It is really starting to settle in—there is no going back, there is only moving forward. Whenever we again experience a world where face-to-face meetings, quick drop-ins on a colleague or executive, and maybe even business travel are possible, there are some things we’ve learned in the past six months that make sense to carry forward into that next normal. In our current normal, we are not only figuring out how to deal with distanced work, we’re trying to learn how to innovate with new partners and new partnering models and ensure we deliver what matters most to our stakeholders and alliance partners to realize the outcomes and value intended by both newly formed alliances and those once operating under an entirely different set of assumptions.
These are some of the highlights of our exclusive executive roundtable discussion during the 2020 ASAP Biopharma Conference on September 15, complementing our presentation The Silver Lining: Reimagining Alliance Management to Focus on What Matters Most Now. Link to our conference presentation.
Our roundtable discussants represent a microcosm of the broader industry, including representatives from traditional big pharma, biotech, and specialized service providers. They also are based in Europe and Canada as well as the US and to some extent, their experiences differ depending on location. For example, according to one of our European participants, “A lot of the feeling is that we are all back to normal—a lot of things are working well and we’re thinking about what can we save into the new world. What can we adopt moving forward?” He was not the only person who feels things are going fairly well and thinking about what can become new practices. “I am thinking through with my team how do we now establish the foundational relationships at the start of an alliance,” shared one leader.
This may sound as if the conversation focused exclusively on the impact of the coronavirus on business. That was certainly a major theme, but an equally important current was how alliance managers address the torrent of new partners and new partner types, especially digital alliances, that are requiring we think anew about alliance management. “We are starting to have those conversations,” according to one of our participants. “They may not be mature organizations. How should we be initiating and especially qualifying possible partners without having the physical connection?” The conversation around digital partnerships included acknowledging the need to “learn their language, and their lifecycle.” “We should also look at the way they are organized” and “Aligning speed.” At this point, most life science alliance professionals have more questions than answers about partnering with digital companies.
Alliance professionals have always had to adapt to new circumstances and it seems our participants have done so quite well. “I’m starting to think we’re becoming more of a gymnastic organization,” said a representative of a service provider. “We’re also being more value driven—focusing on how we can deliver value virtually.” We touched upon another area people are probing. “We’ve been talking about how to set up more sustainable relationships with Real World Evidence (RWE) providers. We’ve tended to treat them as vendors.”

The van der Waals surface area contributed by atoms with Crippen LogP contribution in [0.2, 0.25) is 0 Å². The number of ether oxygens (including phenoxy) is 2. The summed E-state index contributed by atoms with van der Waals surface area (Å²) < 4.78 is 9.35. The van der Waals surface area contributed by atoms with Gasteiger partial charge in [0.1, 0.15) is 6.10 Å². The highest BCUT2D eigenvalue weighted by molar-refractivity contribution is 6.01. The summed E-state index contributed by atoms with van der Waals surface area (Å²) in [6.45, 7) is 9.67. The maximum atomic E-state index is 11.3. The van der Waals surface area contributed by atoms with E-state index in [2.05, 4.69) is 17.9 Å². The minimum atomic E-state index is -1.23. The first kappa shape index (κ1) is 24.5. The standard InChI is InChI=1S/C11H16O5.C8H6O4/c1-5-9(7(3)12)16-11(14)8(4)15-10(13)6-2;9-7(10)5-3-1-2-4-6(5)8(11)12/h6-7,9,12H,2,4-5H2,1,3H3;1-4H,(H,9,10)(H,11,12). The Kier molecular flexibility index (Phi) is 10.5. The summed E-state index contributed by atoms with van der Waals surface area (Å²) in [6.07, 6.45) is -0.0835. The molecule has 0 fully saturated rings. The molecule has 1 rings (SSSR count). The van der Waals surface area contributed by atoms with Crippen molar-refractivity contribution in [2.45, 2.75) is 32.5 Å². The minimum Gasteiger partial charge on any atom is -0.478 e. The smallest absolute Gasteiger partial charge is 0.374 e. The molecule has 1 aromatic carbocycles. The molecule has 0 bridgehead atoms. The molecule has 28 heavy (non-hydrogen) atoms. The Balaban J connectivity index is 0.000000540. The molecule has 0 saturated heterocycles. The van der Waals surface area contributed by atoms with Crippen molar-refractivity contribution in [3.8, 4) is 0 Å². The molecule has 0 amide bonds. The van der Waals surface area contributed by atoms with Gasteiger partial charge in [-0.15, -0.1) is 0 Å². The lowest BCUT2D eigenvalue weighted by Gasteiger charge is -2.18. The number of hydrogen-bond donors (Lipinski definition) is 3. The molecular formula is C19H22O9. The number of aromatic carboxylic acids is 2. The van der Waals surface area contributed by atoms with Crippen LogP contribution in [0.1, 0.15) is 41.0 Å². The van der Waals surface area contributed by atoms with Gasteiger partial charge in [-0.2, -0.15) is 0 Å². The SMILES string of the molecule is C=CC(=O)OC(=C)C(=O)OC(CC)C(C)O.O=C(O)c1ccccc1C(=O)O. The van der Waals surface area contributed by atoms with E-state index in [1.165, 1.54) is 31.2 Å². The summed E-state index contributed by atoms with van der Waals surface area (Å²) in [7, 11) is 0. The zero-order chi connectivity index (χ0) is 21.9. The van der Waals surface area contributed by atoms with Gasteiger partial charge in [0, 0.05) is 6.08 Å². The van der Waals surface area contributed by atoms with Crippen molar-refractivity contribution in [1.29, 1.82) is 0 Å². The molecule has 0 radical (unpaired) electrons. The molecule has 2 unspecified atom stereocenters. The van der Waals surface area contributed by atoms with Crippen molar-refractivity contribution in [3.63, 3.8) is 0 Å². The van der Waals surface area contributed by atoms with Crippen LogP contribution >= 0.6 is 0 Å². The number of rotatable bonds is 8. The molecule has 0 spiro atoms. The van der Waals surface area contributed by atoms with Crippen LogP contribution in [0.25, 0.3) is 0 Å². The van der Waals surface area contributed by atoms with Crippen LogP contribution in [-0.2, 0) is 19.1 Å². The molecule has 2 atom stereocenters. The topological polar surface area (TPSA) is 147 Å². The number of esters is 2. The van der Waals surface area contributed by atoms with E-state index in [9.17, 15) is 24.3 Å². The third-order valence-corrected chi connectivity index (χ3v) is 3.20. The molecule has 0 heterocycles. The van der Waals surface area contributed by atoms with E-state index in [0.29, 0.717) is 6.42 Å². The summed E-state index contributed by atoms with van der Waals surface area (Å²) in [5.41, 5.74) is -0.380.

We also discussed how companies are checking in on the resiliency of their partners during these trying economic conditions. About half the group indicated they had been proactive and reached out to their smaller partners. In one company, assistance was offered to partners if necessary (it was not). In another, more controls were put in place to provide early warning of trouble.
In a nod to another topic that has been top of mind for many, one of our executives asked the group if they are having discussions about diversity and inclusion. If we’re thinking about these issues anew within our own companies, should they be discussions we have with our partners, not unlike discussions regarding codes of ethics or compliance guidelines? General consensus was that while these conversations are happening internally, they really aren’t yet happening with partners.
The silver lining of our time is that we have license to fix what is broken, drive greater efficiency and effectiveness, and dispense with hide-bound processes. That’s exactly what one of our participants has done. “The past six months have helped my organization look internally and think about how we want to re-engineer business development and alliance management.” Another participant said, “We’ve used the time to redefine how we operate and leverage existing resources. We’ve had to act quickly and become much more flexible.”
At The Rhythm of Business, we believe that the combination of workloads that make it hard to be as engaged and proactive as desirable, new partner types and partnering models, and the impact of the pandemic means that we must reimagine how alliance management practices are implemented. We look forward to continuing this conversation and working with you to position your practices for the next normal.